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Memoir by John Saunders Sheds Light on Depression
September 13, 2017
In the introduction to Playing Hurt: My Journey from Despair to Hope, Saunders writes that he wanted “to reach out to the millions of people, especially men, who think they’re alone and can’t ask for help.” As a black man and a former athlete, Saunders, who appeared on ESPN and ABC in various roles from 1986 until his death in August of 2016, was a member of several cohorts often hesitant to admit mental health problems.
He, too, was resistant for many years but eventually sought out help from therapists and psychiatrists. The book chronicles those visits. “I still have bad days and even bad weeks,” he writes of his depression. But with the help of a combination of therapies, “bit by bit, day by day, I’m getting better and better.” He died, at 61, after collapsing in his home. An autopsy determined the cause of death was a combination of an enlarged heart, complications from diabetes, and dysautonomia, an autonomic nervous system disorder.
Playing Hurt, co-written by John U. Bacon, was nearly finished before Saunders’ death. With the help of Saunders’ family, friends, and physicians, Bacon completed the book, released last month. He says he has already heard from “dozens if not hundreds” of readers grateful that a prominent figure shed light on an important but often private topic. Of the book’s potential readers, it was those suffering from mental health issues and their families that Saunders most wanted to reach, Bacon said.
That desire comes across clearly in the book, as Saunders provides specific details about his mood, medications, and doctor visits. He doesn’t dance around painful memories. We get inside his head when he has suicidal thoughts, and Saunders is refreshingly honest when describing depression.
Sometimes my depression is so bad that I’m reduced to a point where happiness is nonexistent. Nothing can cheer me up. The good things in life can’t reach me because I’m too far down. It’s like the world used to be in color, and now it’s black and white. Everything still looks the same, but nothing feels the same. There’s no color, no joy.
He writes about the “cruel realization” that neither money, success, nor the love of his family can protect him from the disease. Saunders, whose sister also suffered from depression and died from an overdose of antidepressant medication at 41, did have a supportive family. But their well-intentioned encouragement wasn’t always helpful. His brother or wife telling him to attack the day with a positive attitude undermined the seriousness of his condition.
“It’s not simply a matter of bucking up,” Saunders writes. “You’re not just ‘bummed out.’ It’s like you’ve been poisoned, and you just want someone to give you the antidote.”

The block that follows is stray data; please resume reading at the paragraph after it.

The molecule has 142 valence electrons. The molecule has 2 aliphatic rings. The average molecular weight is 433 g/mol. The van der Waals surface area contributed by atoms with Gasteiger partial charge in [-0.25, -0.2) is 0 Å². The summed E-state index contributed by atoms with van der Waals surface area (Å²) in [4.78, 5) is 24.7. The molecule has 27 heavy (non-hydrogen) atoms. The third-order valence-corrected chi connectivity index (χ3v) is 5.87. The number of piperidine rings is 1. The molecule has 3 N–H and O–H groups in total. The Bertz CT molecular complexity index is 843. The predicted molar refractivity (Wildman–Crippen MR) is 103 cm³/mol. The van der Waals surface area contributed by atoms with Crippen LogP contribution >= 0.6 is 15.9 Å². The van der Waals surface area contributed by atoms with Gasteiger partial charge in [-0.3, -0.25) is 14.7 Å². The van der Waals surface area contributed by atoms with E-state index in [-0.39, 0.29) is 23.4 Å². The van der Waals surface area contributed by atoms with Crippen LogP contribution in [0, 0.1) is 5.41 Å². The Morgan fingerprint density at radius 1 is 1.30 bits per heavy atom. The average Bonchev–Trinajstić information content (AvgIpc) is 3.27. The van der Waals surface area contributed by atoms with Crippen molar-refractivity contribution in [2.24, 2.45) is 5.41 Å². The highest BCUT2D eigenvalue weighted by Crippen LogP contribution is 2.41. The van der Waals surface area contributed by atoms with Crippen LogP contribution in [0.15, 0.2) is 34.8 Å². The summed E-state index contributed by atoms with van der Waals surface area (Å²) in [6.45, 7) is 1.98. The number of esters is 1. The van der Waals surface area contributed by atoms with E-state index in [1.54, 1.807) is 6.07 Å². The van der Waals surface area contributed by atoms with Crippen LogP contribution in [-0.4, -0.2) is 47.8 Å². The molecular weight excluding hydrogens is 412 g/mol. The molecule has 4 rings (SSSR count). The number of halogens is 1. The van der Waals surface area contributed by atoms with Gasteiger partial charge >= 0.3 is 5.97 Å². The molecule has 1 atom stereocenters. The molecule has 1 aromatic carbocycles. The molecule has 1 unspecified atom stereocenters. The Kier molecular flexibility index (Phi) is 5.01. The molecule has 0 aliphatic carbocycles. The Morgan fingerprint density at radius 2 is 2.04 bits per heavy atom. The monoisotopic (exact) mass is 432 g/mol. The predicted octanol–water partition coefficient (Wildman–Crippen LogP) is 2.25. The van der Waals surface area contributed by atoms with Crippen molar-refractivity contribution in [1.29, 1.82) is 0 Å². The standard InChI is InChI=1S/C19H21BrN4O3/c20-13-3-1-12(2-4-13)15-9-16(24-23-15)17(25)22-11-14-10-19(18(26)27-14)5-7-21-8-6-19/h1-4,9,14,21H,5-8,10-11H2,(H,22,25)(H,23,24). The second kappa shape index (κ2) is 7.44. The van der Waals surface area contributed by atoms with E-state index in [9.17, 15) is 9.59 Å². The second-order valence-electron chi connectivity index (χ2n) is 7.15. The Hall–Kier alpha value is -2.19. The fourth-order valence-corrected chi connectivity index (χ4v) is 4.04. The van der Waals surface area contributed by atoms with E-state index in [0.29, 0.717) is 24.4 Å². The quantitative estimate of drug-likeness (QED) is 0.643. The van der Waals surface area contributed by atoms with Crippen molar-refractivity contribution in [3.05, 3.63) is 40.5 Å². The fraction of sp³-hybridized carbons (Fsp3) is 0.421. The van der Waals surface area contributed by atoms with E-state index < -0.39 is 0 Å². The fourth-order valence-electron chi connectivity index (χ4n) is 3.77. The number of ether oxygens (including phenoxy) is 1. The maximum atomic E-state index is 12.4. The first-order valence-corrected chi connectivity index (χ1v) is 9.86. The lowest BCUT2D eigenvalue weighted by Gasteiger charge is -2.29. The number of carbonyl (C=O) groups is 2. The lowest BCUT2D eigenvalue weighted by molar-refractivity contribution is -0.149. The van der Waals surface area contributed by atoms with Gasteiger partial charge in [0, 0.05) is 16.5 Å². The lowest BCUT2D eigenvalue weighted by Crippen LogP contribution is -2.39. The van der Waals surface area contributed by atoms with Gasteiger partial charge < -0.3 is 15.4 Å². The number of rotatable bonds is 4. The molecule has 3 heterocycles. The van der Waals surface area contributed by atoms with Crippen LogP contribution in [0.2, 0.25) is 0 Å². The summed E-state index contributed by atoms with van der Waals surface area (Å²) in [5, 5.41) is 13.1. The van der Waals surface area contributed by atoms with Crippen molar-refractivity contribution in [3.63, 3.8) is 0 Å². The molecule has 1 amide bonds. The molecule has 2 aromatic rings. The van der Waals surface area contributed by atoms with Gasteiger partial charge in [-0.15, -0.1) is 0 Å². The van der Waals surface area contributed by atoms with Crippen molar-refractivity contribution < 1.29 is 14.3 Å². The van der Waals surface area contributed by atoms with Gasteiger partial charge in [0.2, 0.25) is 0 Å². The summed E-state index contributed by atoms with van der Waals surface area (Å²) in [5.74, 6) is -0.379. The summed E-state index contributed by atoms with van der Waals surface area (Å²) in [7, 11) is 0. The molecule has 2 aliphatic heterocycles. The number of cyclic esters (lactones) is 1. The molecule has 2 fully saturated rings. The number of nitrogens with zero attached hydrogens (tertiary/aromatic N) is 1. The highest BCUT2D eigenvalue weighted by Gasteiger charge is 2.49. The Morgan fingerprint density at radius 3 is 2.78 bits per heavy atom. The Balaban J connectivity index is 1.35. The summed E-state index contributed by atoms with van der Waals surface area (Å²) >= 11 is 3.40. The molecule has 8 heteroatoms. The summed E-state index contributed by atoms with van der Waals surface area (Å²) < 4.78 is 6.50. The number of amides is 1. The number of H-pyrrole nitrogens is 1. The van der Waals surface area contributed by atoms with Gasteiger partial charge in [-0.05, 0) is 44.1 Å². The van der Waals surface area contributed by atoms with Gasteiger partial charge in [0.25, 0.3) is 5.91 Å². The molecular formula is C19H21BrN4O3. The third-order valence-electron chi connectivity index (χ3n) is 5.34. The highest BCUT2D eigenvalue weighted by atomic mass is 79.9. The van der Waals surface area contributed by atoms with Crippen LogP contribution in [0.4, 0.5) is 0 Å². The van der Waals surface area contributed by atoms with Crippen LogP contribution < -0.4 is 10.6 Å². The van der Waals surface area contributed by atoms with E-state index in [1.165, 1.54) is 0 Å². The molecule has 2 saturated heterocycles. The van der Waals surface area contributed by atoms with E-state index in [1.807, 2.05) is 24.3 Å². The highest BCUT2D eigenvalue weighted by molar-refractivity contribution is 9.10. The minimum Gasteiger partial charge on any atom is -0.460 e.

Staying silent, which Saunders did for too long, didn’t improve his condition, but therapy did. Skeptical at first, he even found group sessions effective (“Some of the best help we received came from each other.”) There is plenty of other practical advice for people coping with mental illness and their families, such as the importance of keeping track of medications and asking questions about their purpose.
He writes positively about his cognitive therapy sessions with a psychoneurologist who suggested he assign a number, 1 through 10, to his mood throughout a day. Sanders noted his depression level was a 10 when he woke up and remained there as he stayed in bed for an hour. It improved to an 8 when he went downstairs and used his computer. When he presented his log at a subsequent meeting, the doctor chimed in.
“Okay, what do we know, right now? Those two things—lying in bed and sitting on the edge of the bed—those don’t work. Getting out of bed will not solve all your problems, but it will help.”
Saunders began getting out of bed as soon as he woke up to prevent himself from starting the day with a depression spiral. And he maintained regular appointments.
“Depression is a medical issue that warrants treatment,” says Richard Dopp, a clinical assistant professor at the University of Michigan and a member of the school’s depression center. “Everyone has ups and downs in their mood, but there’s times when that dip starts to interfere with how we’re functioning. Once we’re not functioning at our best, it’s time to do something about it.”
Dopp provided feedback on a manuscript of the book and understood Saunders’—and others’—reluctance, at times, to act. “I think in the current and former athlete group, and even in others, there’s the ‘keep your head down, keep grinding, keep pushing through’ mentality. But that gets old after a while.”
In 2013, Saunders wrote and recorded a two-minute video commentary on mental health awareness for a White House campaign. No one affiliated with the campaign was aware Saunders suffered from depression. In the video, he references his sister and begs listeners who need help to get it. At the time, he was not ready to go public with his illness. With Playing Hurt, he was.
“Don’t hide behind a mask that allows others to believe everything is fine,” he tells the camera. “Talking about your issues will relieve the isolation and allow your support system to grow. … Not only should you talk about it, you need to talk about it.”